Fast broadband has huge societal benefits, enabling all kinds of applications in telemedicine, entertainment, retailing, education, and energy that would have been unthinkable a few years ago. Those benefits would be even greater if the FCC adopted policies that encouraged more broadband providers, especially wireless providers, to make their services available in the roughly half of the country where consumers currently have no choice in wireline providers offering download speeds that satisfy the FCC's current standards.
The authors' recommendations include allowing broadband providers to charge for premium delivery services; embracing a rule-of-reason approach to all matters involving vertical arrangements; stripping the FCC of its merger review authority because both the Federal Trade Commission and the Justice Department have the authority to stop anticompetitive mergers; eliminating the FCC's ability to condition spectrum purchases on the identity, business plans, or spectrum holdings of a bidder; and freeing telephone companies from outdated regulations that require them to maintain both a legacy copper network and a modem IP network.
These changes and others advanced in this book would greatly enhance consumer welfare with respect to telecommunications services and the applications built around them.
Corporate financial reporting scandals in the United States and elsewhere in recent years, however, have called into question the sufficiency of the legal framework governing these gatekeepers. Policymakers have since responded by imposing a series of new obligations, restrictions, and punishments—all with the purpose of strengthening investor confidence in these important actors. F inancial Gatekeepers provides an in-depth look at these new frameworks, especially in the United States and Japan. How have they worked? Are further refinements appropriate? These are among the questions addressed in this timely and important volume. Contributors include Leslie Boni (University of New Mexico), Barry Bosworth (Brookings Institution), Tomoo Inoue (Seikei University), Zoe-Vonna Palmrose (University of Southern California), Frank Partnoy (University of San Diego School of Law), George Perry (Brookings Institution), Justin Pettit (UBS), Paul Stevens (Investment Company Institute), Peter Wallison (American Enterprise Institute)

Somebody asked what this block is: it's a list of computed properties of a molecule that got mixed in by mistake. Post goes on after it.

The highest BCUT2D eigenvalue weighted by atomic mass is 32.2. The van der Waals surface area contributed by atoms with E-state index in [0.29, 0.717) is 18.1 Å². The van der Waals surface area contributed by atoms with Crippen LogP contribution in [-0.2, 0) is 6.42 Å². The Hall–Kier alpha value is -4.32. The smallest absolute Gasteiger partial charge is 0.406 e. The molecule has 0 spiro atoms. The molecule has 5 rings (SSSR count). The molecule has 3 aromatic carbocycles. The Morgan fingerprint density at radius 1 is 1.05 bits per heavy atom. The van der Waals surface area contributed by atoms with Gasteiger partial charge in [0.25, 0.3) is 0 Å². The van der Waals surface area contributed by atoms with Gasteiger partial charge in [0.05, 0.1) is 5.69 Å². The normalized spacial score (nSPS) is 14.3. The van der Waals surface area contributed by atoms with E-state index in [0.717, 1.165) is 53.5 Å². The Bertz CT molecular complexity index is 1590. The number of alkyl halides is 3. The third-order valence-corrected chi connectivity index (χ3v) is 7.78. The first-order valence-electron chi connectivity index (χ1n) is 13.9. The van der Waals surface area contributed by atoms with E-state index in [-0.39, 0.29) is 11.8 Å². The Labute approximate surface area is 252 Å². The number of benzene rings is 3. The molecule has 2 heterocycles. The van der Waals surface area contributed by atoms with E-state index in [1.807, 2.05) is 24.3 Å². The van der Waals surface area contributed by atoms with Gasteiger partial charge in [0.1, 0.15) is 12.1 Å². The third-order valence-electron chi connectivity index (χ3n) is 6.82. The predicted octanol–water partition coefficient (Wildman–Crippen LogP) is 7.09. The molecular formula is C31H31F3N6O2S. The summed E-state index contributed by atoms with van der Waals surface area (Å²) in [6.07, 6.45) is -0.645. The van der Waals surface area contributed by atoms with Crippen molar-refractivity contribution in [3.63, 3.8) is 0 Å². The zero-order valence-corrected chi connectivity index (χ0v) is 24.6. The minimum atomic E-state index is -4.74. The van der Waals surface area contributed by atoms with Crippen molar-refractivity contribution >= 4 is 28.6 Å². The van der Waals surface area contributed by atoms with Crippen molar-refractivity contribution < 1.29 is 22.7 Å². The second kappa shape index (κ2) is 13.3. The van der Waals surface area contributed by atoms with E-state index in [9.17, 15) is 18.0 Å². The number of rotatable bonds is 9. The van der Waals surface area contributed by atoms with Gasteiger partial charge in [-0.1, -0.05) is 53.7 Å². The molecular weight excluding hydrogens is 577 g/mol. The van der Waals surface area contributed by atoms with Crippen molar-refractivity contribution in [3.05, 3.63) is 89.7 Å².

Ruben Lee The Structure of the U.S. Equity Markets Marshall E. Blume Changes in the Ownership and Governance of Securities Exchanges: Causes and Consequences Benn Steil Wall Street's Credibility Problem: Misaligned Incentives and Dubious Fixes? Leslie Boni and Kent L. Womack The Immediacy Implications of Exchange Organization James T. Moser The Future of Stock Exchanges in Emerging Economies: Evolution and Prospects Stijn Claessens, Daniela Kingebiel, and Sergio L. Schmukler ISDA, NASD, CFMA, and SDNY: The Four Horsemen of Derivatives Regulation? Frank Partnoy The Future of the Foreign Exchange Market Richard K. Lyons The Future of the New Issues Market Jay R. Ritter Implications of Auction Theory for New Issues Markets Lawrence M. Asubel